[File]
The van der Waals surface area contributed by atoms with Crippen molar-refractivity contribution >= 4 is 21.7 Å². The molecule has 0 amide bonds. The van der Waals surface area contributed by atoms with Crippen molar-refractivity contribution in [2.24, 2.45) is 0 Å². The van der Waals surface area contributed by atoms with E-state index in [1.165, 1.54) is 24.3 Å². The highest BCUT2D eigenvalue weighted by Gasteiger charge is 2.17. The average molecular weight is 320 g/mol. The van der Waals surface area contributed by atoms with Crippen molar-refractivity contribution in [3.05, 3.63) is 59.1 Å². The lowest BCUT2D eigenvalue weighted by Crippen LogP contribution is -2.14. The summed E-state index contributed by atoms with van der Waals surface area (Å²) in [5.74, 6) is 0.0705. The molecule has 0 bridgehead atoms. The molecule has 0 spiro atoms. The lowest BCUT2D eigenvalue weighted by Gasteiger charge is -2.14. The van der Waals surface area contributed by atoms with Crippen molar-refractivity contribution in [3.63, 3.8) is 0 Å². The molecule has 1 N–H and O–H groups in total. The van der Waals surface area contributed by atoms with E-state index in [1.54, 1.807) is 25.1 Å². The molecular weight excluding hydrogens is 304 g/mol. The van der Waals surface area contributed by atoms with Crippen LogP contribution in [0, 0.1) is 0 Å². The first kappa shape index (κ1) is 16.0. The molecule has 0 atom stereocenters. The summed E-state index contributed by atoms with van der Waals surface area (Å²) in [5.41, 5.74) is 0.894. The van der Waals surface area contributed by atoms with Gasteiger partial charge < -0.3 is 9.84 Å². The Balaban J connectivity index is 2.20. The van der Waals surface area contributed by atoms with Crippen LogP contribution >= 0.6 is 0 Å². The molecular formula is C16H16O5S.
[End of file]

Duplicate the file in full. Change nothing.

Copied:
The van der Waals surface area contributed by atoms with Crippen molar-refractivity contribution >= 4 is 21.7 Å². The molecule has 0 amide bonds. The van der Waals surface area contributed by atoms with Crippen molar-refractivity contribution in [2.24, 2.45) is 0 Å². The van der Waals surface area contributed by atoms with E-state index in [1.165, 1.54) is 24.3 Å². The highest BCUT2D eigenvalue weighted by Gasteiger charge is 2.17. The average molecular weight is 320 g/mol. The van der Waals surface area contributed by atoms with Crippen molar-refractivity contribution in [3.05, 3.63) is 59.1 Å². The lowest BCUT2D eigenvalue weighted by Crippen LogP contribution is -2.14. The summed E-state index contributed by atoms with van der Waals surface area (Å²) in [5.74, 6) is 0.0705. The molecule has 0 bridgehead atoms. The molecule has 0 spiro atoms. The lowest BCUT2D eigenvalue weighted by Gasteiger charge is -2.14. The van der Waals surface area contributed by atoms with Crippen molar-refractivity contribution in [3.63, 3.8) is 0 Å². The molecule has 1 N–H and O–H groups in total. The van der Waals surface area contributed by atoms with E-state index in [1.54, 1.807) is 25.1 Å². The molecular weight excluding hydrogens is 304 g/mol. The van der Waals surface area contributed by atoms with Crippen LogP contribution in [0, 0.1) is 0 Å². The first kappa shape index (κ1) is 16.0. The molecule has 0 atom stereocenters. The summed E-state index contributed by atoms with van der Waals surface area (Å²) in [5.41, 5.74) is 0.894. The van der Waals surface area contributed by atoms with Gasteiger partial charge < -0.3 is 9.84 Å². The Balaban J connectivity index is 2.20. The van der Waals surface area contributed by atoms with Crippen LogP contribution >= 0.6 is 0 Å². The molecular formula is C16H16O5S.